Philosophy Lexicon of Arguments

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Naturalism, philosophy: The view that we must regard the phenomena which meet us, even those which we consider to be our own states, as processes controlled by laws of nature. Their understandability is not guaranteed. See also nature, naturalized epistemology.

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Annotation: The above characterizations of concepts are neither definitions nor exhausting presentations of problems related to them. Instead, they are intended to give a short introduction to the contributions below. – Lexicon of Arguments.

 
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Books on Amazon
I 11
Transcendental Naturalism/TN/McGinn/(s): the thesis that the limits of our understanding and our knowledge are biological in nature - or are in the structure of our cognition - which is applied to consciousness, a priori knowledge, free will, skepticism - corollary: that our limitations are a compensation of strengths in other areas - ((s) > Chomsky).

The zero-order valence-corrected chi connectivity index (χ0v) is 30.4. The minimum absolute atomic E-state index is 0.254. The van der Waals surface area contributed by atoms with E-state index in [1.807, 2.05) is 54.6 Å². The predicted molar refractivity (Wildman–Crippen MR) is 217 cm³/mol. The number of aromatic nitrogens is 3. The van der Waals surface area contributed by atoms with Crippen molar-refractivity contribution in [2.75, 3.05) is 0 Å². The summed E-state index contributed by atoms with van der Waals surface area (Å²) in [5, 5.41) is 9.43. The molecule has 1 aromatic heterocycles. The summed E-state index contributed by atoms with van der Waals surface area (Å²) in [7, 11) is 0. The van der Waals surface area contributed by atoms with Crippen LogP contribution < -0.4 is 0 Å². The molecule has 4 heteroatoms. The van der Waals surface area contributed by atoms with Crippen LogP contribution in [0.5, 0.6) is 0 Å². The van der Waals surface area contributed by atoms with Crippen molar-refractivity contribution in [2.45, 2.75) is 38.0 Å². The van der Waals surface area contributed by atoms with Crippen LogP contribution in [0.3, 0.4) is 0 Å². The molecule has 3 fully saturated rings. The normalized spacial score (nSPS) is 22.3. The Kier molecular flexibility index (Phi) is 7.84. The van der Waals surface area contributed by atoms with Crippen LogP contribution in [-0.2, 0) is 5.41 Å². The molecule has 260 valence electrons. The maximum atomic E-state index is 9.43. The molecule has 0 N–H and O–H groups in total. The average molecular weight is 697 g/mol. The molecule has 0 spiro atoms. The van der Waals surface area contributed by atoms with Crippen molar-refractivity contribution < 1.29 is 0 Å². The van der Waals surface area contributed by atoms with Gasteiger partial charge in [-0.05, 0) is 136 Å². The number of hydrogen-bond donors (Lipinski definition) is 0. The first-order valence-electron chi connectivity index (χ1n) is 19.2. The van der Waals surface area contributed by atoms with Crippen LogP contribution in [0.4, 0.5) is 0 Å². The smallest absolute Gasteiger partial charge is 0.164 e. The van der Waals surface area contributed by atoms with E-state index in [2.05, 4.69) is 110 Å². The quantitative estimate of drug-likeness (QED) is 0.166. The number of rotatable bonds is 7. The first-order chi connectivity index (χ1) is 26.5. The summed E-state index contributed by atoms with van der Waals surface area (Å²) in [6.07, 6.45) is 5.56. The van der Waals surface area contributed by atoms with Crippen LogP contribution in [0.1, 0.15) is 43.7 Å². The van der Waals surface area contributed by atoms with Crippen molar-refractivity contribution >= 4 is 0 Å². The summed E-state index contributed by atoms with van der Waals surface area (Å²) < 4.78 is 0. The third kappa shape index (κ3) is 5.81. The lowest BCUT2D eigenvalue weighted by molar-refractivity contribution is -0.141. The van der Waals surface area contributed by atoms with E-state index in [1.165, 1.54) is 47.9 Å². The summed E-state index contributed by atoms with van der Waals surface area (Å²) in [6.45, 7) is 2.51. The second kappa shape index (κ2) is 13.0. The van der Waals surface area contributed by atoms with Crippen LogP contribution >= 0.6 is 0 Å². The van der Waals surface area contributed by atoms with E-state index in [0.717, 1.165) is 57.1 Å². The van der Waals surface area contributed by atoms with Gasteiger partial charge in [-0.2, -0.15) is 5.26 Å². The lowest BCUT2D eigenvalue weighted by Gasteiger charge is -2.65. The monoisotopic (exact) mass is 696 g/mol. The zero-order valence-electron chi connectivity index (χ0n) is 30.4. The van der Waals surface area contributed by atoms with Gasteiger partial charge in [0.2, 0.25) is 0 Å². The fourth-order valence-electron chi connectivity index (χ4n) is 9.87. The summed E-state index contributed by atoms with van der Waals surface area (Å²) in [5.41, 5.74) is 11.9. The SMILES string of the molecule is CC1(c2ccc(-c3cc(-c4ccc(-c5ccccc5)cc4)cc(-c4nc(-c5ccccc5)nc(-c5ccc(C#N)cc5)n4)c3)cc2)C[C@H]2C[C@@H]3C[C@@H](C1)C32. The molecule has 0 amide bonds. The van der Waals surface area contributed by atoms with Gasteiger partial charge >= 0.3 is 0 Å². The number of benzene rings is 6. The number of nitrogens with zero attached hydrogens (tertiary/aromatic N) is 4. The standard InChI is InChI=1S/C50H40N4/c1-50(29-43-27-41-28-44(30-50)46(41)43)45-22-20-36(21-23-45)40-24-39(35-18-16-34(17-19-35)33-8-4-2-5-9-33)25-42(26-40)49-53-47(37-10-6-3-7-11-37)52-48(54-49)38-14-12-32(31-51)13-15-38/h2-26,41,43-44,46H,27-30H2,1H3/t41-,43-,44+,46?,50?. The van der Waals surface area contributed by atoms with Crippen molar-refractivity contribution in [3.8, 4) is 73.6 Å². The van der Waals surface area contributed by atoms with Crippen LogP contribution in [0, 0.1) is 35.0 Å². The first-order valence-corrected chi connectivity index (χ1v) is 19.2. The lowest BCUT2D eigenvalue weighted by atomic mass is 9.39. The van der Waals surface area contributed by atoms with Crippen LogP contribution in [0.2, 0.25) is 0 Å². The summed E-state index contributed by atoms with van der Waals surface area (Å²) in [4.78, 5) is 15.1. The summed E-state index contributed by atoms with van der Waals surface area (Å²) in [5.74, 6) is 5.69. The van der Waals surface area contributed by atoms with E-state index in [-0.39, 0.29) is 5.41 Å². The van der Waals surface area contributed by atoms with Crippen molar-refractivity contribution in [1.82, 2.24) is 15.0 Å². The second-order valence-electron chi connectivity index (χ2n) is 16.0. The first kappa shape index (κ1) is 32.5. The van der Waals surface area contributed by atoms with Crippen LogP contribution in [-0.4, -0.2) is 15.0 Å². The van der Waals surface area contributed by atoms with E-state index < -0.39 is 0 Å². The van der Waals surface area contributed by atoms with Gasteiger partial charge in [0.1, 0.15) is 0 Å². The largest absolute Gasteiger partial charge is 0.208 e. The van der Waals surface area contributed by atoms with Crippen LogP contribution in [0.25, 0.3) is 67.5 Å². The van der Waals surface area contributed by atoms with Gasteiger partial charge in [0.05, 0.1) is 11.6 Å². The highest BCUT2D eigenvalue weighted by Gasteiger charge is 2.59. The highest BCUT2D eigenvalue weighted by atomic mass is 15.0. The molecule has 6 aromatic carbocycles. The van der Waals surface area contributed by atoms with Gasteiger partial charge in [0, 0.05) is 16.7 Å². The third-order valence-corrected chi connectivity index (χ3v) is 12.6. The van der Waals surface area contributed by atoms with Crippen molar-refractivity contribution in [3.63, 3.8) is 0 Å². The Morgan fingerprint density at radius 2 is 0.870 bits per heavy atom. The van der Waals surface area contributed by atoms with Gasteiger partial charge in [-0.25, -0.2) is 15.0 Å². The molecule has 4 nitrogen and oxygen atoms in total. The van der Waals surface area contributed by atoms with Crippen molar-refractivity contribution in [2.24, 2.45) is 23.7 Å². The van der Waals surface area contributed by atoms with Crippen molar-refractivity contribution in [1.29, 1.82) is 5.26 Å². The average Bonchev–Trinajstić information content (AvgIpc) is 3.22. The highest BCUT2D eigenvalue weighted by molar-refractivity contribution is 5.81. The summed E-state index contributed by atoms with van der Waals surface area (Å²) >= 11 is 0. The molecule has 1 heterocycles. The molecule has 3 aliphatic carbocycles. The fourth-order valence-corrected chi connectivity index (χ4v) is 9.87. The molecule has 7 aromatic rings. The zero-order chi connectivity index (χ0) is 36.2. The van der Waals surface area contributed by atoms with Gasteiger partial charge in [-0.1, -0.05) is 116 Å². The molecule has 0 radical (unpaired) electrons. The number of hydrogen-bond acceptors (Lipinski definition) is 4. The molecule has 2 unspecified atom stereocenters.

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Explanation of symbols: Roman numerals indicate the source, arabic numerals indicate the page number. The corresponding books are indicated on the right hand side. ((s)…): Comment by the sender of the contribution.

McG I
C. McGinn
Die Grenzen vernünftigen Fragens Stuttgart 1996

McG II
C. McGinn
Wie kommt der Geist in die Materie? München 2001


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> Counter arguments against McGinn
> Counter arguments in relation to Naturalism

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Ed. Martin Schulz, access date 2017-11-18